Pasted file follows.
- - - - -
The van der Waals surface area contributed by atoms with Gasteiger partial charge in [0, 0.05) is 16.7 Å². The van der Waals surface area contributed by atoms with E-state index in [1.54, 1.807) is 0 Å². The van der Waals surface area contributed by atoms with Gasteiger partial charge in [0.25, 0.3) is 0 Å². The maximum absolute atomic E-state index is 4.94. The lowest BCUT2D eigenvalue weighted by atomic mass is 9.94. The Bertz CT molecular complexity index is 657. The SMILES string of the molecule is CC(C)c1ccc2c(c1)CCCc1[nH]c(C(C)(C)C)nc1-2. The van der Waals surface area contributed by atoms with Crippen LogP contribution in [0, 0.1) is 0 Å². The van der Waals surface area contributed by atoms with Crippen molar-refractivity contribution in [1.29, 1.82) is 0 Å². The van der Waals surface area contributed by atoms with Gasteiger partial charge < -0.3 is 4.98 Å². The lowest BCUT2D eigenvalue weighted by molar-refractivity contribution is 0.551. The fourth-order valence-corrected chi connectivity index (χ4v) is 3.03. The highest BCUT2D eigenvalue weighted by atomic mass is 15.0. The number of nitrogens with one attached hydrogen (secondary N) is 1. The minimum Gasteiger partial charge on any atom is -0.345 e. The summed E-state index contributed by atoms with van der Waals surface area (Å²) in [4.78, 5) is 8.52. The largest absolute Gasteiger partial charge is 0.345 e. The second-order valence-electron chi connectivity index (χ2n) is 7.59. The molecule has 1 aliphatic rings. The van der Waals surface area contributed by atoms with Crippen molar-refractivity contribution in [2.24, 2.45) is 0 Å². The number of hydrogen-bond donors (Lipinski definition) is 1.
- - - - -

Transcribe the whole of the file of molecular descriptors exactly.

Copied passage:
The van der Waals surface area contributed by atoms with Gasteiger partial charge in [0, 0.05) is 16.7 Å². The van der Waals surface area contributed by atoms with E-state index in [1.54, 1.807) is 0 Å². The van der Waals surface area contributed by atoms with Gasteiger partial charge in [0.25, 0.3) is 0 Å². The maximum absolute atomic E-state index is 4.94. The lowest BCUT2D eigenvalue weighted by atomic mass is 9.94. The Bertz CT molecular complexity index is 657. The SMILES string of the molecule is CC(C)c1ccc2c(c1)CCCc1[nH]c(C(C)(C)C)nc1-2. The van der Waals surface area contributed by atoms with Crippen LogP contribution in [0, 0.1) is 0 Å². The van der Waals surface area contributed by atoms with Crippen molar-refractivity contribution in [1.29, 1.82) is 0 Å². The van der Waals surface area contributed by atoms with Gasteiger partial charge < -0.3 is 4.98 Å². The lowest BCUT2D eigenvalue weighted by molar-refractivity contribution is 0.551. The fourth-order valence-corrected chi connectivity index (χ4v) is 3.03. The highest BCUT2D eigenvalue weighted by atomic mass is 15.0. The number of nitrogens with one attached hydrogen (secondary N) is 1. The minimum Gasteiger partial charge on any atom is -0.345 e. The summed E-state index contributed by atoms with van der Waals surface area (Å²) in [4.78, 5) is 8.52. The largest absolute Gasteiger partial charge is 0.345 e. The second-order valence-electron chi connectivity index (χ2n) is 7.59. The molecule has 1 aliphatic rings. The van der Waals surface area contributed by atoms with Crippen molar-refractivity contribution in [2.24, 2.45) is 0 Å². The number of hydrogen-bond donors (Lipinski definition) is 1.